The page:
Published by Severn House,
29 April 2021.
ISBN: 978-1-78029-676-0 (HB)
It is Spring 1929 and Doctor Clive Mason is combining duty with pleasure at Southwell Races. Mason is acting as the police surgeon on duty while enjoying a day out with his wife, Martha, along with his friend and colleague, Doctor Ephraim Phillips and and Phillips’ wife, Nora. The two women are good friends, although they are different in personality: Nora is a more light-minded person than Martha and primarily preoccupied with domestic and child-rearing matters, while Martha is childless and very active in community activities. While Nora has helped establish her husband’s medical practise by bringing him financial support from her prosperous father, Martha has worked hard to help her husband and her efficiency has helped him to set up and maintain his practise.
Throughout the day at the races, Mason has dealt with a couple of routine accidents, which have not impacted upon his enjoyment of the day, then he is summoned to examine the body of a woman that has been found in an empty horse-box. Mason expects to find the victim is a woman of easy virtue who had been using the stable for immoral purposes but when he reaches the scene, he is horrified to discover that the dead woman is his wife.
Martha’s handbag is missing, and at first the local police assume that her death was the result of a vicious robbery but soon it becomes clear that the crime is far more complex. At the same time, it seems unlikely that anybody would wish to harm Martha, she is renowned for being a good wife, supportive of her husband, popular with the community and a member of several charity committees. The local police call in Scotland Yard and Detective Chief Inspector Henry Johnstone and Sergeant Mickey Hitchens travel from London to take over the investigation.
Johnstone and Hitchens are very different characters: Johnstone is a highly intelligent, aloof and self-contained bachelor; Hitchens is sharp-witted, down-to-earth, lively and sociable and a happily married man. The pair share a mutual respect and work together as a team, however they also welcome the cooperation and local knowledge of Sergeant Emory of the local force.
At first it seems that there is no sane reason for the murder of Martha Mason but, as the detectives probe further, more and more anomalies appear. Neither Martha’s past life, nor her present situation, are as straightforward and irreproachable as they had seemed, and, to make matters even more complicated, all those around the victim have their own secrets. These secrets must be examined to determine whether they are relevant to the murder enquiry, but the detectives try to act with discretion as they have no desire to damage the reputations of people who are innocent of serious crimes. The deeper they probe, the more convinced Johnstone feels that this crime is connected to something more complex than a simple crime of passion. Then the killer strikes again and the violence escalates.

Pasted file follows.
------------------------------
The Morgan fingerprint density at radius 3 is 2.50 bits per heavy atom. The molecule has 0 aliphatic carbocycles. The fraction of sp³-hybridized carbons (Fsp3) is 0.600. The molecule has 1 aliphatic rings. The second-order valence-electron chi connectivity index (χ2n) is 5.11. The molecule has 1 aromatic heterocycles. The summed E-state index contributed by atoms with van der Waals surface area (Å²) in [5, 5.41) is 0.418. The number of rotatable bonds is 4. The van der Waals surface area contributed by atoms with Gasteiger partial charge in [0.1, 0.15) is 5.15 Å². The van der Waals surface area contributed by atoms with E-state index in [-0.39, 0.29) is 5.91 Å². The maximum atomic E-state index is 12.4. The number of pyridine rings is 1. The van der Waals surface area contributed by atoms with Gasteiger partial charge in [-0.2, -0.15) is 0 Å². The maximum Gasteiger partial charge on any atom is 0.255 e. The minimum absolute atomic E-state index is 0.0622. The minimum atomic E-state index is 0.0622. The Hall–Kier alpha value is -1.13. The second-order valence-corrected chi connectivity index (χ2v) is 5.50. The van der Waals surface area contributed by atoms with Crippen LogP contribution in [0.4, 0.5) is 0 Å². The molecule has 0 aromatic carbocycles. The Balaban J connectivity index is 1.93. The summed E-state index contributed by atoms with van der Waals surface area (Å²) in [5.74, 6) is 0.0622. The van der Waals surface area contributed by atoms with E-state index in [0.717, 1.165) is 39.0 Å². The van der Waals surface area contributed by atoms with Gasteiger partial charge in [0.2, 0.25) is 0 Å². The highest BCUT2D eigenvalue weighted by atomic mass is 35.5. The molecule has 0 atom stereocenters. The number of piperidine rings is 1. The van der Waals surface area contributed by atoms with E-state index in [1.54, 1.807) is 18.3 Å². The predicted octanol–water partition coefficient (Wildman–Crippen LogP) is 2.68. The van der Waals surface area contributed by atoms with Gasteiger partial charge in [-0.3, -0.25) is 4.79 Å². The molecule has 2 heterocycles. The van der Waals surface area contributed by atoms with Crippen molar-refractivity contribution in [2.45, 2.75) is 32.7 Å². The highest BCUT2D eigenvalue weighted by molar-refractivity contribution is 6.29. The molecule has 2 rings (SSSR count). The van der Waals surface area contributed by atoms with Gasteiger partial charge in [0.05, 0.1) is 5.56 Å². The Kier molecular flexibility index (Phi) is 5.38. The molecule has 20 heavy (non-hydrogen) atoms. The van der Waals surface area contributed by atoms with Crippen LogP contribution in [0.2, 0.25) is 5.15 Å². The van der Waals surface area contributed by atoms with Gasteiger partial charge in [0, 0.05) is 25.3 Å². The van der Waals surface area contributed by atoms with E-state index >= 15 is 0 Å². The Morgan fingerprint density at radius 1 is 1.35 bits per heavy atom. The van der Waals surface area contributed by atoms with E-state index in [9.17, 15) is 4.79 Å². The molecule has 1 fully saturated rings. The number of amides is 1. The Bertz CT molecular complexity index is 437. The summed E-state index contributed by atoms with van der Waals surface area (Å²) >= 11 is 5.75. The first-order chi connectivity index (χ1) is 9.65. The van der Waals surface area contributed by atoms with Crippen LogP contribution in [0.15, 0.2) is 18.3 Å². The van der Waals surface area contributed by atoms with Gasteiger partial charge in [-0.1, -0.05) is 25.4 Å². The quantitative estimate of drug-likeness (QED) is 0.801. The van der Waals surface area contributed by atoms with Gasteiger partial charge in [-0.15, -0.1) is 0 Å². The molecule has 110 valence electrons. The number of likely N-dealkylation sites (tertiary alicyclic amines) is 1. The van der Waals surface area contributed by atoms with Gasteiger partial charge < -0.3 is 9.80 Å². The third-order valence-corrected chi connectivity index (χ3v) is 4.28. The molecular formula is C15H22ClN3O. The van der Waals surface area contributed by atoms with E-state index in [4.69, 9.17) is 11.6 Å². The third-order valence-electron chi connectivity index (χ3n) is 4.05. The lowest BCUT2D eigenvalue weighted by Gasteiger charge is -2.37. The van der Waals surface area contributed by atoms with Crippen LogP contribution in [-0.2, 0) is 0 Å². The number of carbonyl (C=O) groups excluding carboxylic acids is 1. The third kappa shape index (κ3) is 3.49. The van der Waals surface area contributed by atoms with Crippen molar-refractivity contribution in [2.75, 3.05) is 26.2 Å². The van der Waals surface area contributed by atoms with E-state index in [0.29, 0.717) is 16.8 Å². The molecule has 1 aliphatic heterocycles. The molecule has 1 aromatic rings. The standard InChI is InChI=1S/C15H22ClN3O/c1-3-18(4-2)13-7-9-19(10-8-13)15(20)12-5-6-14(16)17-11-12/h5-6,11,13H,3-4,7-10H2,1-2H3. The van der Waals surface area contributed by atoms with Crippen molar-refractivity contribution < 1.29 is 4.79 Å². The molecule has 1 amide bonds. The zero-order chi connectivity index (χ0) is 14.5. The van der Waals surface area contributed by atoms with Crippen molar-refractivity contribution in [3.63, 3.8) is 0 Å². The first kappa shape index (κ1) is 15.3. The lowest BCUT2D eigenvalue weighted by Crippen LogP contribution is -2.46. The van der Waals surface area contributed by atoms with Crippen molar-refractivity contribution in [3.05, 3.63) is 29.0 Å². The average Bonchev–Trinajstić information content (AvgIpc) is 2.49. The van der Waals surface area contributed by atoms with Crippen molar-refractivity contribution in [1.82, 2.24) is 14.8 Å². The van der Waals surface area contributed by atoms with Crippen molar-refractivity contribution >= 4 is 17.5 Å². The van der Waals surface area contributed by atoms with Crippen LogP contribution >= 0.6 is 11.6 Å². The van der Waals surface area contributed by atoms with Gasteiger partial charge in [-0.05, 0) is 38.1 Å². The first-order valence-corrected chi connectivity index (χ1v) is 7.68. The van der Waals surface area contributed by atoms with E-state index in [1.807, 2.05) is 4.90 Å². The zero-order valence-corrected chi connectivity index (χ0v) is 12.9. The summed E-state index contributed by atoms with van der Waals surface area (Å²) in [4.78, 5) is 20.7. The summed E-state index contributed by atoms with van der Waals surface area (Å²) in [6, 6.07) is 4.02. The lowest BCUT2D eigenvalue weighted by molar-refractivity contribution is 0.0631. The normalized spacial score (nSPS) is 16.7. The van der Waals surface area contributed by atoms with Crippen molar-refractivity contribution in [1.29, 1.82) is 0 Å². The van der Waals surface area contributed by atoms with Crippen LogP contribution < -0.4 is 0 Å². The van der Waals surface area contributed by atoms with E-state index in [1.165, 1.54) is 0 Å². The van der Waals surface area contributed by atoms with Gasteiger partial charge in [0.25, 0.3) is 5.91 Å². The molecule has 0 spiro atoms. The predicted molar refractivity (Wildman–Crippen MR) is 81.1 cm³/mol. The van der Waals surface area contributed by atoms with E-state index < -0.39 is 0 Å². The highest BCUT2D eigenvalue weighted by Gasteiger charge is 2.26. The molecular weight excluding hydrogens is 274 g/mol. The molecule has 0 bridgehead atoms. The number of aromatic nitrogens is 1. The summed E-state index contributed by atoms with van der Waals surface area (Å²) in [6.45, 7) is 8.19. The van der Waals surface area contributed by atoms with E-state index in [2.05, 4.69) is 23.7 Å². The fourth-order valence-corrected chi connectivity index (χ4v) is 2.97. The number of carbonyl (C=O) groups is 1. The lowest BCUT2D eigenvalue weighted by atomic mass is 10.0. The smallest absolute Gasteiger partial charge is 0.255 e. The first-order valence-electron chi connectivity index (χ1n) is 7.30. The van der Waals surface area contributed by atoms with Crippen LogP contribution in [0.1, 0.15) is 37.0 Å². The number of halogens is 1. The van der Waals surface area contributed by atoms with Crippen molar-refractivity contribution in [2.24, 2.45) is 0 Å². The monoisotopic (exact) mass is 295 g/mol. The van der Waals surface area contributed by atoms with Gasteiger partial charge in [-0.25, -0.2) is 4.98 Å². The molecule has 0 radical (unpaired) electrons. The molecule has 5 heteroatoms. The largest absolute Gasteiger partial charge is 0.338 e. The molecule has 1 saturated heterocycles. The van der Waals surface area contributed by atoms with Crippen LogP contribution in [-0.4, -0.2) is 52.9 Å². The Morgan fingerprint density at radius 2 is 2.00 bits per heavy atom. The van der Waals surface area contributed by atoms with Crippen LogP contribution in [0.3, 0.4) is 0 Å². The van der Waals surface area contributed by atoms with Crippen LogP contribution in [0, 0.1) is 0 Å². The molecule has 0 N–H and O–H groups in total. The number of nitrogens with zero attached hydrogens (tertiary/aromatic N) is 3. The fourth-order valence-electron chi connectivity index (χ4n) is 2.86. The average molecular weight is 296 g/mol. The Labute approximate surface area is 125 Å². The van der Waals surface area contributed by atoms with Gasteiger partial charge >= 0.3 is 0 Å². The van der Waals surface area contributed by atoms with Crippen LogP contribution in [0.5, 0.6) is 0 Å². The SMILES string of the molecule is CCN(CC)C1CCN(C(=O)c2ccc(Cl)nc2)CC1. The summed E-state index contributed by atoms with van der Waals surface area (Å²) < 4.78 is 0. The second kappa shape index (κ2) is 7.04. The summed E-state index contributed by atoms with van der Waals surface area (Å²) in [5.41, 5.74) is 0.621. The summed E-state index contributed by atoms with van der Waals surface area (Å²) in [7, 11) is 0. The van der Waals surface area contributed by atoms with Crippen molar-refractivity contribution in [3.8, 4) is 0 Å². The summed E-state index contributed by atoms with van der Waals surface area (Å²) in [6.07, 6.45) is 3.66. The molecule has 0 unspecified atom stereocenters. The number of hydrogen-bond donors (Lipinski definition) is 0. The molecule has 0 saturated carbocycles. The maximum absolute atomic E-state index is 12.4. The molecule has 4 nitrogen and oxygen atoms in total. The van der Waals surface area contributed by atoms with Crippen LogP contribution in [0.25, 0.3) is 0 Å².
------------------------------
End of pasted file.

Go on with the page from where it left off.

The Good Wife is the fifth book in the series featuring Henry Johnstone,
but it works perfectly as a stand-alone, with sufficient backstory skilfully
woven into the narrative in a way that does not slow down the story. The period
detail and descriptions of the police investigation are consistent and
convincing and the plot is interesting. The characterisation is excellent, with
many of the people who were part of Martha’s life turning out to be a lot more
fallible than their public personas implied. The detective characters are
likeable and the relationship between Johnstone and Hitchens is especially engaging.
The Good Wife is part of an excellent series that gets stronger all the
time. It is a very enjoyable read, which I recommend.
Reviewer: Carol Westron
Jane Adams was born in Leicestershire, where she still lives. She has a degree in Sociology and has held a variety of jobs including lead vocalist in a folk rock band. She enjoys pen and ink drawing; martial arts and her ambition is to travel the length of the Silk Road by motorbike. Her first book, The Greenway, was shortlisted for the CWA John Creasey Award in 1995 and for the Author's Club Best First Novel Award. Jane writes several series. Her first series featured Mike Croft. Several books featuring DS Ray Flowers. Seven titles featuring blind Naoimi Blake, and six titles featuring Rina Martin. In 2016 she started a series set between the two World Wars and featuring Detective Inspector Henry Johnstone and his sergeant, Micky Hitchens. Bury Me deep is the first book in a series featuring Detective Inspector Rozlyn Priest. Jane has also written several standalone novels. She is married with two children.Carol Westron is a successful author and a Creative Writing teacher. Her crime novels are set both in contemporary and Victorian times. Her first book The Terminal Velocity of Cats was published in 2013. Since then, she has since written 5 further mysteries. Carol recently gave an interview to Mystery People. To read the interview click on the link below.
http://carolwestron.blogspot.co.uk/ To read a review of Carol latest book This Game of Ghosts click on the title.